A Recent Conversation on Blogging for The Vermont State Colleges

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Ah, I’ve been away from the blog too long.

I have several posts waiting for me, posts stirred by comments from the likes of Terry Freedman and Lanny Arvan, on topics ranging from a clearer articulation of what I mean by teaching in a syllabus-less classroom to a clearer articulation of how, exactly, I see images in my classes. I am afraid that the frantic pace at which I am moving these days between teaching, talking and family have made my posts a little thin, a little less carefully developed than I would like them to be. Oh well–at least I’ve been able to show my last few posts and the resulting comments to my students as models of useful blogging conversation and feedback.

So, no, today I am not going to blog back to Terry or Lanny; I’m not going to talk about Chris Sessum’s wonderful new post on “relationships of knowledge, teacher learning, and practice”, or the interesting Skype show I participated in two nights ago about assessment of student blogging over at languagelabunleashed, or even the fascinating group of students I am lucky to be teaching this semester or the new group of world bloggers embarking on their study abroad ventures. Soon, I hope, I’ll get to those posts. For today, I’ll share the slides and text version of the talk that kicked off an afternoon-long conversation a couple of days ago with a spirited group of teachers and administrators from the Vermont State College System on the other side of the splendidly autumnal Green Mountains. And if I can get the audio sounding okay, I’ll post that, too.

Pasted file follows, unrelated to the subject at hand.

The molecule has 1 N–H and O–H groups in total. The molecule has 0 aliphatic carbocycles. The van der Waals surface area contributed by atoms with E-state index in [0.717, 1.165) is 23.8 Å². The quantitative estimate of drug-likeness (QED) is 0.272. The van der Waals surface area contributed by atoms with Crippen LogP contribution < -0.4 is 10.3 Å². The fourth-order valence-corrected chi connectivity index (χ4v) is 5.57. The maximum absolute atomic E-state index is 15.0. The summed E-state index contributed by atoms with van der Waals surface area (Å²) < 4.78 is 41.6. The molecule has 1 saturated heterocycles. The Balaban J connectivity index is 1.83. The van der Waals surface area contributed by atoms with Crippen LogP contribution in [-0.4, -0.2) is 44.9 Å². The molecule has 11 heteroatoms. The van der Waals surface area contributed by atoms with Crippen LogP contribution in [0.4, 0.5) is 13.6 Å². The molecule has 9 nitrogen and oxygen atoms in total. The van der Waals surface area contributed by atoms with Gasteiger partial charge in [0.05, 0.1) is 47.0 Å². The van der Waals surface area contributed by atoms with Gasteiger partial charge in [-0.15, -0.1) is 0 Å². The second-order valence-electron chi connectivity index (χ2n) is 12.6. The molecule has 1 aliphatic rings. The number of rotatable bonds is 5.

I’m not covering new ground here–it is a talk introducing my classroom work with blogs and urging the group gathered to think first of the goals they and their students have for their learning, and how the new literacies affect how and what we teach.
The text served as a guideline, but in the actual talk, I departed from it frequently, pulling in additional examples both from theory and practice.

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